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Carbon Capture - The Missing Piece in the Net Zero Puzzle?

Carbon Capture - The Missing Piece in the Net Zero Puzzle? Background Image

In December 2020, the Norwegian government approved funding the $1.6 billion Northern Lights project led by Norway’s Equinor, Anglo-Dutch Shell and France’s Total. Northern Lights is the transportation and storage element of Longship – Norway’s pioneering $2.3 billion full-scale carbon capture and storage project, which is planned to include the development and operation of a carbon dioxide transportation and storage network through which Norwegian and European industrial companies emitting carbon dioxide may store their emissions underground. The first phase of the project is expected to be completed as early as 2024.

Also in 2020, the UK government announced that it would set aside an £800 million fund for carbon capture investment in the UK. This enthusiasm has continued into 2021; in March, the UK government announced plans to invest nearly £1 billion to kick-start projects that aim to decarbonise industry by using technologies to capture carbon dioxide or produce blue hydrogen, as well as in cutting emissions from industry, schools and hospitals, with the aim of creating and supporting up to 80,000 jobs over the next 30 years and cutting emissions from industry by up to two-thirds in the next 15 years. March 2021 also saw the UK government publish the “North Sea Transition Deal” – developed between the UK government and the offshore oil and gas industry, the plan sets out how the UK government will support industry in transitioning to a net zero future, including investment of up to £16 billion by 2030 in new energy technologies, including CCUS at scale.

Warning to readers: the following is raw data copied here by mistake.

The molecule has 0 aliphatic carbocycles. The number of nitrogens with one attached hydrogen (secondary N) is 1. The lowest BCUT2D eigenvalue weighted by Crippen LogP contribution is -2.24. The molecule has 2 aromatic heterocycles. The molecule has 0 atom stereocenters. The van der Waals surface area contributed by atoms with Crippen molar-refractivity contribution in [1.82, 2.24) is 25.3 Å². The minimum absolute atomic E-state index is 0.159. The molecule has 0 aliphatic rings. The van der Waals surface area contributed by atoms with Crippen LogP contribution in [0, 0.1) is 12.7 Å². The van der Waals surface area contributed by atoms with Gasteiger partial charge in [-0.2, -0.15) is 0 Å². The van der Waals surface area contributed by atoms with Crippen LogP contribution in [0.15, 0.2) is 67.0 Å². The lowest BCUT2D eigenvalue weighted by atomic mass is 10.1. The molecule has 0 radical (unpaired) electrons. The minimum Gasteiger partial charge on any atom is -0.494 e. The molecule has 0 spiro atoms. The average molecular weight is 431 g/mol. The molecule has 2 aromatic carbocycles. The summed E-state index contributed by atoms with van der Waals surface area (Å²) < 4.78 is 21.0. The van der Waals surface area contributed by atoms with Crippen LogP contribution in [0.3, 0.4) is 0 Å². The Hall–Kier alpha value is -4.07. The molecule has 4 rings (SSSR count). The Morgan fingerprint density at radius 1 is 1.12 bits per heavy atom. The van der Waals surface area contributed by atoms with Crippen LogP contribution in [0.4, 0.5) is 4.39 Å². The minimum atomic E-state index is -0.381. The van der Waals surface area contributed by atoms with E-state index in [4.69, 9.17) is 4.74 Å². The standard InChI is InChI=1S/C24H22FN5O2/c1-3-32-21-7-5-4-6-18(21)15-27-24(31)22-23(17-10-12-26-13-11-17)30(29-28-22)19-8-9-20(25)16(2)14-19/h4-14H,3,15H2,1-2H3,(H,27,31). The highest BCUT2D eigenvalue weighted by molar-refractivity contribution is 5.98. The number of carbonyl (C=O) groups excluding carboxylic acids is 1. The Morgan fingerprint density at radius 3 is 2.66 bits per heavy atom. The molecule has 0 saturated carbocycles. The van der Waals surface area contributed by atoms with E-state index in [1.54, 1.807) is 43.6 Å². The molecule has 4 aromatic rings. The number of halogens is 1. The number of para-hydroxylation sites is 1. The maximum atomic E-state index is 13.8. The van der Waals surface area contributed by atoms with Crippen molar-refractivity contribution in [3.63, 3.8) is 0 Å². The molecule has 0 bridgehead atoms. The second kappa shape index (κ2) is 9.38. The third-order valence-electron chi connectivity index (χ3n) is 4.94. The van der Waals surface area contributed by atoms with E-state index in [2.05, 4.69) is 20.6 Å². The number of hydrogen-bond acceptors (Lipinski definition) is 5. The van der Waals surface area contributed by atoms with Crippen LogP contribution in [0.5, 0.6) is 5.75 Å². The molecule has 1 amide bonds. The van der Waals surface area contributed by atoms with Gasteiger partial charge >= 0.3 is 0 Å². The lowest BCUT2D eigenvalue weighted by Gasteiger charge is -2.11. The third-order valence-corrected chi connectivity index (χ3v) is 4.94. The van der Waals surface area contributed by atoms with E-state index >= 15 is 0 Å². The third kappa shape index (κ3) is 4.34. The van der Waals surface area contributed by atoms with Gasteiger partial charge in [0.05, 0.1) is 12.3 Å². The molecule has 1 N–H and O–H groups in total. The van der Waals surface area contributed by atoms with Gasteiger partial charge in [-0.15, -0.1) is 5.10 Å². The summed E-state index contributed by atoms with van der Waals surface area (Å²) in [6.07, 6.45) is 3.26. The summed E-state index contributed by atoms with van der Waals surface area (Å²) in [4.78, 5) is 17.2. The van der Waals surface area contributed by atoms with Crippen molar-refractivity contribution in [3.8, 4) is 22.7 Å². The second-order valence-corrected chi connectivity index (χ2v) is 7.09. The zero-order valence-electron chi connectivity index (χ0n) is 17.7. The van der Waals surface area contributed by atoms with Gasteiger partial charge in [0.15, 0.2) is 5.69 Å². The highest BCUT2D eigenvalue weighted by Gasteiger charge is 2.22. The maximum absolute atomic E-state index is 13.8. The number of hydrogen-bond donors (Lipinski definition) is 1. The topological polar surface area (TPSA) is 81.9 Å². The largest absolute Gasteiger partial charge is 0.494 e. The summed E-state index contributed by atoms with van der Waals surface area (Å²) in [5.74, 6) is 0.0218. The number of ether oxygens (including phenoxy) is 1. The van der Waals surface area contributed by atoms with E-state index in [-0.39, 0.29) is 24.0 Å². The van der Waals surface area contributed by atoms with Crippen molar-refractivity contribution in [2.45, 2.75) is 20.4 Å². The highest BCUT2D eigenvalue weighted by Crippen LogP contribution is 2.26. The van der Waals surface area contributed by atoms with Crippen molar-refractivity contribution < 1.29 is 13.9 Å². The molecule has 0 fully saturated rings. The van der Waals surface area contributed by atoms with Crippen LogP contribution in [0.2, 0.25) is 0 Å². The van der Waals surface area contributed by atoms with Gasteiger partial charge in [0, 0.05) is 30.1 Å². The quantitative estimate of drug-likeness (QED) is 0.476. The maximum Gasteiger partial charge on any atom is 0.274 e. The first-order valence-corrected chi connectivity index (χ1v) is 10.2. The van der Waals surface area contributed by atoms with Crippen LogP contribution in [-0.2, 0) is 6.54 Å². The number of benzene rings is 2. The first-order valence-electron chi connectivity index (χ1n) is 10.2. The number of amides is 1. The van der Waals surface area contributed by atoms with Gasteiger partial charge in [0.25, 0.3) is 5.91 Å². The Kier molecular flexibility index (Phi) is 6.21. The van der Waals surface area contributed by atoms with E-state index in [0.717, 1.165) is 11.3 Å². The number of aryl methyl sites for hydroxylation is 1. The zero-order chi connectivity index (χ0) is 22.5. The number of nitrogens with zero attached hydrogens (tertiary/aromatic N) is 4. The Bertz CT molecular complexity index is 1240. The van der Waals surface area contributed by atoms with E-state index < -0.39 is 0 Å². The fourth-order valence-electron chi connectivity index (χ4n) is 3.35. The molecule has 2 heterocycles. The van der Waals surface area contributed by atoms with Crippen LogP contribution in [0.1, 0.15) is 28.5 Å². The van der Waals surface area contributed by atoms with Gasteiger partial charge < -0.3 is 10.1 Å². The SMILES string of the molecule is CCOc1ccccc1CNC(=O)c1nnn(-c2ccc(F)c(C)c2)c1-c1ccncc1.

Projects such as Northern Lights and recent announcements by the UK government illustrate a renewed focus on carbon capture, both at home in the UK and further afield.

The technology for capturing carbon dioxide during the processing of hydrocarbons has been around for over 40 years. Commercial-scale carbon capture projects have been operating since the 1990s. Nevertheless, operational carbon capture projects worldwide currently number in the low double digits. Perhaps that is not surprising as carbon capture facilities are expensive to build and to operate and commercial drivers for carbon capture are few and far between in the absence of regulatory incentives. As carbon capture is coming around into fashion again, with increasing interest and, more importantly, an increasing number of carbon capture projects in the pipeline, we take a look at the technology involved, provide a snapshot of some of the current and upcoming projects, examine some of the biggest challenges and opportunities facing this sector and consider whether carbon capture has the potential to play a meaningful role in the path to net zero.

The geographic focus of this article is on the UK and the rest of the world, excluding the United States. The relatively high level of investment in CCUS projects in the United States has been facilitated by an extensive carbon dioxide pipeline network, high demand for enhanced oil recovery, as well as the availability of tax incentives – which V&E’s David C. Cole, Debra J. Duncan and Mary Alexander have explored in an article published earlier this year (V&E Insights: Final Carbon Capture Regulations Should Spur Investment, 7 January 2021).